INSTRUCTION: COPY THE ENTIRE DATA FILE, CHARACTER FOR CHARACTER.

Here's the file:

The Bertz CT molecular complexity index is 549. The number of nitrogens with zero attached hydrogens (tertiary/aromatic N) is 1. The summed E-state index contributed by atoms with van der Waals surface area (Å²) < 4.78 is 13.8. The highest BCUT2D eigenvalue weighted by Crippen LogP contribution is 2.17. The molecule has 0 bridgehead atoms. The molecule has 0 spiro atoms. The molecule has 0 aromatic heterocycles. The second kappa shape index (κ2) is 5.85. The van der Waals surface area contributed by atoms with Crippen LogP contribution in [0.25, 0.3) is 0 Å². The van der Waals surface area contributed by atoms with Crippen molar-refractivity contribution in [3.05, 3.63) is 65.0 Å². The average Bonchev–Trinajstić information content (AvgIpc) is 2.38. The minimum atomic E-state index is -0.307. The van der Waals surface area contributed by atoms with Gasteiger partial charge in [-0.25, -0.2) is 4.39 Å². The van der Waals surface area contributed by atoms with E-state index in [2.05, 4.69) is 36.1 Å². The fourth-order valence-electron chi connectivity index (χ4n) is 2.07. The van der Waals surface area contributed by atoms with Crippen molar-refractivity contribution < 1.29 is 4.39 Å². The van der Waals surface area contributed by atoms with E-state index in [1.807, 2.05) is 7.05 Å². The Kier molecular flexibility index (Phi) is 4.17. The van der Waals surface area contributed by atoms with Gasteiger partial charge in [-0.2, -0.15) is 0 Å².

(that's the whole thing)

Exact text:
The Bertz CT molecular complexity index is 549. The number of nitrogens with zero attached hydrogens (tertiary/aromatic N) is 1. The summed E-state index contributed by atoms with van der Waals surface area (Å²) < 4.78 is 13.8. The highest BCUT2D eigenvalue weighted by Crippen LogP contribution is 2.17. The molecule has 0 bridgehead atoms. The molecule has 0 spiro atoms. The molecule has 0 aromatic heterocycles. The second kappa shape index (κ2) is 5.85. The van der Waals surface area contributed by atoms with Crippen LogP contribution in [0.25, 0.3) is 0 Å². The van der Waals surface area contributed by atoms with Crippen molar-refractivity contribution in [3.05, 3.63) is 65.0 Å². The average Bonchev–Trinajstić information content (AvgIpc) is 2.38. The minimum atomic E-state index is -0.307. The van der Waals surface area contributed by atoms with Gasteiger partial charge in [-0.25, -0.2) is 4.39 Å². The van der Waals surface area contributed by atoms with E-state index in [2.05, 4.69) is 36.1 Å². The fourth-order valence-electron chi connectivity index (χ4n) is 2.07. The van der Waals surface area contributed by atoms with Crippen molar-refractivity contribution < 1.29 is 4.39 Å². The van der Waals surface area contributed by atoms with E-state index in [1.807, 2.05) is 7.05 Å². The Kier molecular flexibility index (Phi) is 4.17. The van der Waals surface area contributed by atoms with Gasteiger partial charge in [-0.2, -0.15) is 0 Å².